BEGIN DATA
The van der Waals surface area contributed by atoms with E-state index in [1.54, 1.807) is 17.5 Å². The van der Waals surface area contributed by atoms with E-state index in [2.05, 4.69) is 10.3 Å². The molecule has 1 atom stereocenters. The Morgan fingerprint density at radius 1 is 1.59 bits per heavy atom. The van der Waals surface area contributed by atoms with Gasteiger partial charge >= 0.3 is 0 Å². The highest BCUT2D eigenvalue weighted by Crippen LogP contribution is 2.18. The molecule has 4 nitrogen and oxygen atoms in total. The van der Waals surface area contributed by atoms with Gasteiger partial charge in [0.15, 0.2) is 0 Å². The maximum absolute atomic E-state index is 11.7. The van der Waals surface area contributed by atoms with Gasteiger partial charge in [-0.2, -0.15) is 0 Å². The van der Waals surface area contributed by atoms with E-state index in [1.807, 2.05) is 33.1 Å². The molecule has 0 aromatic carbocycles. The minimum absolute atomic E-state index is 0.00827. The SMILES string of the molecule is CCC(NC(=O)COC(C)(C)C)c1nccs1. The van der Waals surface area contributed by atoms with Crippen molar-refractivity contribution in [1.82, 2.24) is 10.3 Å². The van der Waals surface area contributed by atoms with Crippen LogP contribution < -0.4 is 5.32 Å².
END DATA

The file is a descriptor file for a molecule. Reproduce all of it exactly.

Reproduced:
The van der Waals surface area contributed by atoms with E-state index in [1.54, 1.807) is 17.5 Å². The van der Waals surface area contributed by atoms with E-state index in [2.05, 4.69) is 10.3 Å². The molecule has 1 atom stereocenters. The Morgan fingerprint density at radius 1 is 1.59 bits per heavy atom. The van der Waals surface area contributed by atoms with Gasteiger partial charge >= 0.3 is 0 Å². The highest BCUT2D eigenvalue weighted by Crippen LogP contribution is 2.18. The molecule has 4 nitrogen and oxygen atoms in total. The van der Waals surface area contributed by atoms with Gasteiger partial charge in [0.15, 0.2) is 0 Å². The maximum absolute atomic E-state index is 11.7. The van der Waals surface area contributed by atoms with Gasteiger partial charge in [-0.2, -0.15) is 0 Å². The van der Waals surface area contributed by atoms with E-state index in [1.807, 2.05) is 33.1 Å². The molecule has 0 aromatic carbocycles. The minimum absolute atomic E-state index is 0.00827. The SMILES string of the molecule is CCC(NC(=O)COC(C)(C)C)c1nccs1. The van der Waals surface area contributed by atoms with Crippen molar-refractivity contribution in [1.82, 2.24) is 10.3 Å². The van der Waals surface area contributed by atoms with Crippen LogP contribution < -0.4 is 5.32 Å².